All Articles

Armelle Caron

Can You Tell a City By Its Blocks?

What if blocks could be extracted, stripped of all but their essential form, and lined up for inspection? Would we know a place by the sum of its parts?

Reuters

The Geography of Dog Ownership

And what that tells us about international development.

Reuters

Watching People Watch the Eclipse

A rare total eclipse momentarily darkens skies over Australia.

Finally, iPhone Maps That Aren't a Total Disaster

Nokia Maps for iPhone have (almost) everything Apple Maps doesn't.

Courtesy of Nick Frank

The Architectural Spectacle That Is Munich's Metro

Photographer Nick Frank discusses his sharp, colorful, deserted shots of the stylish system.

This Guy Was Doing Parkour Decades Before It Became Cool

Is this Jackie Chan's long-lost grandfather?

Josef Hanus / Shutterstock.com

The Growing Urban Class Divide, Vancouver Edition

The segregation between the rich and poor is clearer than ever.

Do We Pay More To Live in Diverse Neighborhoods?

Diverse neighborhoods had higher population growth and stronger property value growth last year – and they’re a bit pricier to begin with.

Shutterstock

For Pedestrians, Cities Have Become the Wilderness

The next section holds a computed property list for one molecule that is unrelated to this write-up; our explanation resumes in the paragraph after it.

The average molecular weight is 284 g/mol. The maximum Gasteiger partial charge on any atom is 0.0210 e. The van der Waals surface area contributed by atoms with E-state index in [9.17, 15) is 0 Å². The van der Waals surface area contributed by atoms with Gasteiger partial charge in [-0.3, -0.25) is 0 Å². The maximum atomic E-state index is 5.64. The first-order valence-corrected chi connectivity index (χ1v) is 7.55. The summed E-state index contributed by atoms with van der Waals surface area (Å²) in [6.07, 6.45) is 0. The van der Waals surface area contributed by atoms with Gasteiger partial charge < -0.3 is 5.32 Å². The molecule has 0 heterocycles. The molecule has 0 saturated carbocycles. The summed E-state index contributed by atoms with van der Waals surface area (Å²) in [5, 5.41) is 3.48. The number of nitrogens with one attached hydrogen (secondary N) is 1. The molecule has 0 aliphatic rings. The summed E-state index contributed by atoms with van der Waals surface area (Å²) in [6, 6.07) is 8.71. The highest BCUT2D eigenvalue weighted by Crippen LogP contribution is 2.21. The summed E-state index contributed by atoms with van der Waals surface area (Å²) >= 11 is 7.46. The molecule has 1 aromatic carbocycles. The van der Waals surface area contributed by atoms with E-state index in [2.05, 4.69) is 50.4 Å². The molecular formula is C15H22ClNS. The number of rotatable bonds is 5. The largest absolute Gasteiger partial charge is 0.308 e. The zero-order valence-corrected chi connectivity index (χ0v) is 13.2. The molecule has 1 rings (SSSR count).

The ugly truth about what Marchetti’s Constant means for walkers almost everywhere.

U.S. DOT

Submit Your Questions for Ray LaHood

The outgoing Secretary of Transportation will answer questions from Atlantic Cities readers here later this month.

Courtesy of Airbnb

Travel Site of the Day: Airbnb Goes Hyperlocal

Now you can book your rent-a-room by neighborhood.

Public Toilet in Graveyard Is Tearing Australian Town Apart

Also, the Portland Loo is voted best public bathroom in Canada, and Japan deploys a toilet soccer goalie.

America's Most Diverse Neighborhoods

More and more suburbs are cropping up as hubs.

Reuters

The Staten Island Clean-Up Has a Long Way to Go

Many waterfront communities are still in a "state of torment."

NY4P

Measuring a Neighborhood's Green Spaces So They Can Grow

One New York City neighborhood had basically given up on open space. But thanks to some new data, they were able to advocate for it, and get it.

Shutterstock

We Shouldn't Be Surprised That Most Transit Referendums Won

Last week's results are very encouraging — but they're actually in line with recent success rates.

Reuters

How Facebook and Twitter Are Making Developing World Cities Better

The governments of virtually all large Latin American cities now use social media to engage with citizens, and smaller cities are quickly following suit.

Kaid Benfield

Tips for Creating Public Spaces People Actually Want to Use

A city's residents understand how to make exciting streets, squares and parks. Here's how to engage them in the process.

Shutterstock/lapetitelumiere

L.A. Moves Forward With Its Own Immigration Reform

The nation's second-largest city has approved ID cards aimed at helping the otherwise undocumented.